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Rigoletto - Royal Opera House London


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Royal Opera House Covent Garden London (GBR)
October 9 and 12, 2002


Carlos Alvarez as Rigoletto and Ramón Vargas
as Duke of Mantua - still they are friends.
Photos:  Bill Cooper

Excellent performances of two Verdi operas opened the month of October at the London Royal Opera House Covent Garden. In the quite gloomy, but with splendid costumes out-fitted Rigoletto- production of David McVicar (director of the revival and choreographer: Leah Hausmann, stage design: Michael Vale, costumes: Tanya McCallin, lightning: Paul Constable) it had with the Spanish baritone Carlos Alvarez as Rigoletto and the Mexican tenor Ramón Vargas as the Duke of Mantua two of the world's best interprets of this repertory on stage. For Carlos Alvarez it was after his acclaimed role debut exactly one year ago at the Teatro Real at Madrid (ESP) his second engagement in this role.

Nobody can escape the mockery of Rigoletto -
 Carlos Alvarez with Dervla Ramsay

In spite being just in his mid-thirties he understood to transfer into the audience the enormous range of Rigoletto's emotions from the loving, sensitive, despairing father over the in his body and soul crippled human being to the sneering, humans contemptuous jester with credibility and a brilliant voice with touching piani and just as powerful outbursts. As good in form and credible was Ramón Vargas in the role of the easy-going duke, to whom no woman can resist. Clear and nevertheless warm in its timbre is his touching, with great smoothness, sensibility and certainty guided tenor.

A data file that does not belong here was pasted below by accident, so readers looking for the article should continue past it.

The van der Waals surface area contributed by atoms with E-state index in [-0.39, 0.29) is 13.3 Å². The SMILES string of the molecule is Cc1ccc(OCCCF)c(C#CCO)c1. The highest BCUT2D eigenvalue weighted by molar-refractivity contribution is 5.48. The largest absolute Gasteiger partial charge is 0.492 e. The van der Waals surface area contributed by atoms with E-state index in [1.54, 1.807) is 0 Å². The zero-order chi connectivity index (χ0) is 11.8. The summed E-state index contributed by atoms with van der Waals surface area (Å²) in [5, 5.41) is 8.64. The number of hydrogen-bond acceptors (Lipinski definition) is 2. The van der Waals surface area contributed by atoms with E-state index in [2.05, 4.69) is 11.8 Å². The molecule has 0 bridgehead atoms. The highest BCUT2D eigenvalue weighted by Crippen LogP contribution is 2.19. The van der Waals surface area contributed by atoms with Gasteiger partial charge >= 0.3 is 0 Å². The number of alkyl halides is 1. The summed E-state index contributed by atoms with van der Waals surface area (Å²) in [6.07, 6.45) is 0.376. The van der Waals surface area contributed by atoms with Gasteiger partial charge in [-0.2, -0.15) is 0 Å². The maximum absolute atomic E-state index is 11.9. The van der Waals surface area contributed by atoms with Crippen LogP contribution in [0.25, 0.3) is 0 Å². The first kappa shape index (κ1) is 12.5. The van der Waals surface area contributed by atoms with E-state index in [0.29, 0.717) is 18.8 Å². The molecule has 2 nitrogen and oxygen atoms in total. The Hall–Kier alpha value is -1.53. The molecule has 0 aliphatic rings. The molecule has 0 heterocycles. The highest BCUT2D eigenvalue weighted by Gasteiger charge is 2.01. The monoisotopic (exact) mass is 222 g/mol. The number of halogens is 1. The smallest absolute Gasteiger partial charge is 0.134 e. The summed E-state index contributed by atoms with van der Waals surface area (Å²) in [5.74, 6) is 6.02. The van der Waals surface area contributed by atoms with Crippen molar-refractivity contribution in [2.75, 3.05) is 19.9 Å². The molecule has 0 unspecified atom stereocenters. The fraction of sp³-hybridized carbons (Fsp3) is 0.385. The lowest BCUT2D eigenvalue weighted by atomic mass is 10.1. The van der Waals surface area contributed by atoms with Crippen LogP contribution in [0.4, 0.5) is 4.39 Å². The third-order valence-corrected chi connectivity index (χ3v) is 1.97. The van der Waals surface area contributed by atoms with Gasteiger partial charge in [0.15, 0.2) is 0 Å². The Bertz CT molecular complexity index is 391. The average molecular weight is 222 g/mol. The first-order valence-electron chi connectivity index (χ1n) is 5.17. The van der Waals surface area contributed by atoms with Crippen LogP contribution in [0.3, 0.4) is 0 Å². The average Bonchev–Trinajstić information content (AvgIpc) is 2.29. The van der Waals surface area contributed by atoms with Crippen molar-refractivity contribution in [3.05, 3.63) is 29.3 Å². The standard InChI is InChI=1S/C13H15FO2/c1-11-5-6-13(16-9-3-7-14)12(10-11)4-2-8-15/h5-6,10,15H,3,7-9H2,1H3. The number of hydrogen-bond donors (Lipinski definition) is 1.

Gilda (Patrizia Ciovi) is the only person, who matters
something to Rigoletto

In all registers very expressively and certain managed also the soprano Patrizia Ciofi her role. Her voice was wonderfully matching with the voices of Rigoletto and the Duke in the duets to great complete works. Also the medium and the small roles were extremely well casted, as it had Kurt Rydl as notorious Sparafucile, Leah- Marian Jones as seductive Maddalena  or Darren Jeffery as humiliated father Count Monterone, who embodied the role with a powerful and expressive bass,  what is unfortunately not very often the case. A big share in the success of the evenings had the orchestra of the Royal Opera Houses under the baton of Maurizio Benini and the choir under the direction of Terry Edwards.

Gilda dies in the arms of his father.

That on October 12, in the last performance of this season (the 455th performance of this production at the ROH) the stage technique failed - after it had the general rehearsal of Wozzeck at the same afternoon -, did not harm the performance of the singers. In contrary, those, who had seen several performances shared the opinion that the half-scenic performance with costumes but no stage design would have been the best of this series in the vocal and musical aspects - prima la musica ....

Birgit Popp

Report of the ROH new production of I masnadieri

Further information: www.royalopera.org




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